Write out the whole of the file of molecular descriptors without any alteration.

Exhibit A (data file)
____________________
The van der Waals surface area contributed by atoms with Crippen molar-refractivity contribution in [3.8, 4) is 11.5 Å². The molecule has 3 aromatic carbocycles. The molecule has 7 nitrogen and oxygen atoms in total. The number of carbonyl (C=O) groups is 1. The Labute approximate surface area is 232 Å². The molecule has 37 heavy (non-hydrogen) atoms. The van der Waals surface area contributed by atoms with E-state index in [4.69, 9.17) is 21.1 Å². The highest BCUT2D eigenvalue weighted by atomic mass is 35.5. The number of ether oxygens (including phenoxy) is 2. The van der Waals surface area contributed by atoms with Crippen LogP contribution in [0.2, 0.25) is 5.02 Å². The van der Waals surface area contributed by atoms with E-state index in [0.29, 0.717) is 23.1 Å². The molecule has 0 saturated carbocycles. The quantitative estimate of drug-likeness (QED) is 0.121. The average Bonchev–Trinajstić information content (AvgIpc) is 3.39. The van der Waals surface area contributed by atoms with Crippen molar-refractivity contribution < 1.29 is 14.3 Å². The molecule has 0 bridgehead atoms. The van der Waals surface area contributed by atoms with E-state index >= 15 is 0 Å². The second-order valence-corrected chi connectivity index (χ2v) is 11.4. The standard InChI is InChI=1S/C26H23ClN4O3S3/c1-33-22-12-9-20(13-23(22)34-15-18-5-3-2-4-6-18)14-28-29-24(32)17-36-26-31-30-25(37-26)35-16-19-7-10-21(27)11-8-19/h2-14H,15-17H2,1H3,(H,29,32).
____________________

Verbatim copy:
The van der Waals surface area contributed by atoms with Crippen molar-refractivity contribution in [3.8, 4) is 11.5 Å². The molecule has 3 aromatic carbocycles. The molecule has 7 nitrogen and oxygen atoms in total. The number of carbonyl (C=O) groups is 1. The Labute approximate surface area is 232 Å². The molecule has 37 heavy (non-hydrogen) atoms. The van der Waals surface area contributed by atoms with E-state index in [4.69, 9.17) is 21.1 Å². The highest BCUT2D eigenvalue weighted by atomic mass is 35.5. The number of ether oxygens (including phenoxy) is 2. The van der Waals surface area contributed by atoms with Crippen LogP contribution in [0.2, 0.25) is 5.02 Å². The van der Waals surface area contributed by atoms with E-state index in [0.29, 0.717) is 23.1 Å². The molecule has 0 saturated carbocycles. The quantitative estimate of drug-likeness (QED) is 0.121. The average Bonchev–Trinajstić information content (AvgIpc) is 3.39. The van der Waals surface area contributed by atoms with Crippen molar-refractivity contribution < 1.29 is 14.3 Å². The molecule has 0 bridgehead atoms. The van der Waals surface area contributed by atoms with E-state index >= 15 is 0 Å². The second-order valence-corrected chi connectivity index (χ2v) is 11.4. The standard InChI is InChI=1S/C26H23ClN4O3S3/c1-33-22-12-9-20(13-23(22)34-15-18-5-3-2-4-6-18)14-28-29-24(32)17-36-26-31-30-25(37-26)35-16-19-7-10-21(27)11-8-19/h2-14H,15-17H2,1H3,(H,29,32).